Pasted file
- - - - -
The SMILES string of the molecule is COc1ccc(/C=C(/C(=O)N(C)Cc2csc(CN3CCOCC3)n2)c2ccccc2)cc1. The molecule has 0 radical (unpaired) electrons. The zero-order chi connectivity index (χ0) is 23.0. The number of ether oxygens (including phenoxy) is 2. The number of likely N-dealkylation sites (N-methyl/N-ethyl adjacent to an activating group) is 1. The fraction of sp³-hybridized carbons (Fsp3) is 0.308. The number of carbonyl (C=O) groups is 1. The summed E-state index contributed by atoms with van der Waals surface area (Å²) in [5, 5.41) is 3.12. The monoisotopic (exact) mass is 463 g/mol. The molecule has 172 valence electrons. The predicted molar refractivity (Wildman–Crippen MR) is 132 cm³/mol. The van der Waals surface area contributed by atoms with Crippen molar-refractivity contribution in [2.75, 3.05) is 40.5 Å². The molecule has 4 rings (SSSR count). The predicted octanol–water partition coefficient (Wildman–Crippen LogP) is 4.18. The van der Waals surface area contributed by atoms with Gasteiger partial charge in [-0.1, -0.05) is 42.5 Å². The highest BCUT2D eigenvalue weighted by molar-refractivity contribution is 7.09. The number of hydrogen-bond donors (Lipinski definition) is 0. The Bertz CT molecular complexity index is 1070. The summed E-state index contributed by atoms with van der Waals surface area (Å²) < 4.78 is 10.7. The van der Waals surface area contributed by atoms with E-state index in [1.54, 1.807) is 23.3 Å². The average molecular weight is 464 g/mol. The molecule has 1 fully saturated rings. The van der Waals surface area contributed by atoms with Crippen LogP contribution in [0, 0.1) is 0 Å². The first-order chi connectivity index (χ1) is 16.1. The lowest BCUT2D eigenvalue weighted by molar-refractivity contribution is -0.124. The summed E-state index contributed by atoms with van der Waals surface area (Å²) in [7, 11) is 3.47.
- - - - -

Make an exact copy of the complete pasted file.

The SMILES string of the molecule is COc1ccc(/C=C(/C(=O)N(C)Cc2csc(CN3CCOCC3)n2)c2ccccc2)cc1. The molecule has 0 radical (unpaired) electrons. The zero-order chi connectivity index (χ0) is 23.0. The number of ether oxygens (including phenoxy) is 2. The number of likely N-dealkylation sites (N-methyl/N-ethyl adjacent to an activating group) is 1. The fraction of sp³-hybridized carbons (Fsp3) is 0.308. The number of carbonyl (C=O) groups is 1. The summed E-state index contributed by atoms with van der Waals surface area (Å²) in [5, 5.41) is 3.12. The monoisotopic (exact) mass is 463 g/mol. The molecule has 172 valence electrons. The predicted molar refractivity (Wildman–Crippen MR) is 132 cm³/mol. The van der Waals surface area contributed by atoms with Crippen molar-refractivity contribution in [2.75, 3.05) is 40.5 Å². The molecule has 4 rings (SSSR count). The predicted octanol–water partition coefficient (Wildman–Crippen LogP) is 4.18. The van der Waals surface area contributed by atoms with Gasteiger partial charge in [-0.1, -0.05) is 42.5 Å². The highest BCUT2D eigenvalue weighted by molar-refractivity contribution is 7.09. The number of hydrogen-bond donors (Lipinski definition) is 0. The Bertz CT molecular complexity index is 1070. The summed E-state index contributed by atoms with van der Waals surface area (Å²) < 4.78 is 10.7. The van der Waals surface area contributed by atoms with E-state index in [1.54, 1.807) is 23.3 Å². The average molecular weight is 464 g/mol. The molecule has 1 fully saturated rings. The van der Waals surface area contributed by atoms with Crippen LogP contribution in [0, 0.1) is 0 Å². The first-order chi connectivity index (χ1) is 16.1. The lowest BCUT2D eigenvalue weighted by molar-refractivity contribution is -0.124. The summed E-state index contributed by atoms with van der Waals surface area (Å²) in [7, 11) is 3.47.